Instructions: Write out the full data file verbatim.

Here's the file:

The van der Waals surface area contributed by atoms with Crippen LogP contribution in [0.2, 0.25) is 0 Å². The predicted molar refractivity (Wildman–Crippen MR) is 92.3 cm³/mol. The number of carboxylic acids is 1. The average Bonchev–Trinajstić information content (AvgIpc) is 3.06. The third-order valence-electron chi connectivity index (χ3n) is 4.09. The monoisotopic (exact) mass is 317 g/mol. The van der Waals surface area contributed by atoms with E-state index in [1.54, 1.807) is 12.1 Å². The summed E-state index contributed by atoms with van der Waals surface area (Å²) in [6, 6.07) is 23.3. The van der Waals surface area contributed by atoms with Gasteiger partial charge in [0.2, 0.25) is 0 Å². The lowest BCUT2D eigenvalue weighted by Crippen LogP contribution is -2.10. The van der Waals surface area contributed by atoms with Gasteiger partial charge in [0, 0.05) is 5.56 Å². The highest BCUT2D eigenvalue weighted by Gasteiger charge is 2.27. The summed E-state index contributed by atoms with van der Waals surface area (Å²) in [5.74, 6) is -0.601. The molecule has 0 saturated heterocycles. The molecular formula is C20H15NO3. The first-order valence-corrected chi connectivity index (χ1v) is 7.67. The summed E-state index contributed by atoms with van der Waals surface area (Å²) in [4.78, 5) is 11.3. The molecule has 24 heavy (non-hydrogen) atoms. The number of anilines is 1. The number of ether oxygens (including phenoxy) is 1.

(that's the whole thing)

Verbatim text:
The van der Waals surface area contributed by atoms with Crippen LogP contribution in [0.2, 0.25) is 0 Å². The predicted molar refractivity (Wildman–Crippen MR) is 92.3 cm³/mol. The number of carboxylic acids is 1. The average Bonchev–Trinajstić information content (AvgIpc) is 3.06. The third-order valence-electron chi connectivity index (χ3n) is 4.09. The monoisotopic (exact) mass is 317 g/mol. The van der Waals surface area contributed by atoms with E-state index in [1.54, 1.807) is 12.1 Å². The summed E-state index contributed by atoms with van der Waals surface area (Å²) in [6, 6.07) is 23.3. The van der Waals surface area contributed by atoms with Gasteiger partial charge in [0.2, 0.25) is 0 Å². The lowest BCUT2D eigenvalue weighted by Crippen LogP contribution is -2.10. The van der Waals surface area contributed by atoms with Gasteiger partial charge in [0, 0.05) is 5.56 Å². The highest BCUT2D eigenvalue weighted by Gasteiger charge is 2.27. The summed E-state index contributed by atoms with van der Waals surface area (Å²) in [5.74, 6) is -0.601. The molecule has 0 saturated heterocycles. The molecular formula is C20H15NO3. The first-order valence-corrected chi connectivity index (χ1v) is 7.67. The summed E-state index contributed by atoms with van der Waals surface area (Å²) in [4.78, 5) is 11.3. The molecule has 24 heavy (non-hydrogen) atoms. The number of anilines is 1. The number of ether oxygens (including phenoxy) is 1.